Instead, the complainant chose an informal certification process, involving registration via an American website. The tribunal was withering in its appraisal of this approach to certifying a service dog:
The Hs chose another route: registering “Coco” with an American online organization calling itself Service Dogs America. However, there is nothing in the [Guide Dog and Service Dog Act] that could lead to a conclusion that registering a dog with that organization as a service dog makes it a service dog in British Columbia. To be a service dog in British Columbia and thereby exempted from pet restrictions contained a strata’s bylaws, a dog would and its owners would have to meet the requirements of the [Guide Dog and Service Dog Act]. There is no evidence that the Hs have done so or even that they have tried or are in the process of doing so.
Moreover, it is highly improbable that the registration of the dog with Service Dogs America would carry any weight with the Tribunal hearing this matter as to it being a recognized, legitimate aide to a person with a disability.
First, it is an American website with no apparent application to Canada.
Second, even a casual review of the website would almost certainly lead the Tribunal to conclude that it is little more than a cynical attempt to allow people to get around restrictions on pets in restaurants, in buildings, on airplanes or the like. The site’s approach to disability and service dogs undermines and devalues the necessary accommodation people with disabilities may require from service dogs to the point of ludicrousness when it says: “most every person in America may have some form of disability. Most persons rely on their dog to assist them in many different ways.” In my view, there is no reasonable likelihood that the Tribunal would attach any weight to the “certification” issued by Service Dogs America.
Entitlement to exemption from the bylaw to accommodate a disability
The tribunal began by observing that “[i]t cannot seriously be disputed that drug addiction is a disability.” The tribunal noted that, when the complaint is looked at broadly, a case could be made for sending this issue to a hearing:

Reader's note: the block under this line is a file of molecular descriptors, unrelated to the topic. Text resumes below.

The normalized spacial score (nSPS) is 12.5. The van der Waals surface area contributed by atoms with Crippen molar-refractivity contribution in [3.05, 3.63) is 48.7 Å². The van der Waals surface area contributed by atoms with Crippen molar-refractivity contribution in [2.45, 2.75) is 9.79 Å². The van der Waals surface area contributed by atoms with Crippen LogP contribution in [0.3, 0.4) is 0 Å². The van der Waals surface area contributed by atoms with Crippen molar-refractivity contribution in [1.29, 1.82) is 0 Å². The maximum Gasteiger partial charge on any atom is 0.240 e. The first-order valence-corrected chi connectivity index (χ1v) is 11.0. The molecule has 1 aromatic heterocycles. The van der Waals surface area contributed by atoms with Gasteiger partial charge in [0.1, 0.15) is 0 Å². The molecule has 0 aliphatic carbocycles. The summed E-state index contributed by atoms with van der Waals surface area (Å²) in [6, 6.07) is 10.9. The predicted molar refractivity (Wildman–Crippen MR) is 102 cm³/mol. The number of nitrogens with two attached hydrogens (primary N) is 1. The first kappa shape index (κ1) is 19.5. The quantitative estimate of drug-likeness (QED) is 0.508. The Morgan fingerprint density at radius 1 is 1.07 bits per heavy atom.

In my view, the materials submitted here, while sparse and lacking the imprimatur of a medical or addictions specialist, lead me to conclude it would be open to the Tribunal to find at a hearing that not having a pet could put Mr. H at significant risk of an adverse impact, in that it could either lead to relapse or at a minimum put Mr. H at significantly greater risk of relapsing. Based on the materials provided, it would be open to the Tribunal to find that Mr. H needs a dog, not as a lifestyle choice as was the case in Judd [2010 BCHRT 276], but as therapeutic assistance to successfully address his drug addiction and to remain in remission.
Were that the only issue, I would have no hesitation in allowing this complaint to go to hearing.
But the complainant failed to provide evidence relating to the specific criteria in the bylaw, namely that “in order to accommodate his illness, Mr. H required a dog that is taller than 14 inches at the shoulder, or even a second dog in the H unit.” As the tribunal explained at length, this omission would prove to be “fatal” at a hearing:
If the object of pet therapy in drug rehabilitation is to assist in helping the recovering addict to deal with the difficulties of rehabilitation, to motivate, to teach responsibility and making right choices, as the Hs suggest, it is far from self-evident and is not apparent based on the materials provided that an elderly small dog could not be appropriate.
Most lacking in the materials, however, is that even if Ms. H’s existing elderly dog could be shown not to serve the therapeutic purpose, the materials do not even attempt to demonstrate why Mr. H required a dog taller than 14 inches at the shoulder. I note that this was put at issue in the application to dismiss and yet the Hs did not provide any explanation.
It is significant in this case that Coco was acquired approximately three weeks before Ms. H was asked about the dog. The Hs’ comments that in that short time the dog had “become a member of the family” are unconvincing. Had Mr. H arrived to live with his mother with a dog he already had owned for some time, the result may have been different. That was not the case here.
The Hs did not attempt, either at the time or even now, to explain why they did not just acquire a second dog that conformed with the Strata’s bylaw with regard to size. Instead, they acquired a dog not in conformity with the bylaw and one that they had to know would raise legitimate concerns from other residents.
In my view, that omission is fatal to the Hs’ complaint. They have not established or even attempted to establish why Mr. H, because of his disability, required any exemption to the bylaw, whether with regard to a second dog or, and most particularly, with regard to one that was taller than 14 inches at the shoulder.
In the result, the complaints against the strata-council president and the strata corporation were dismissed.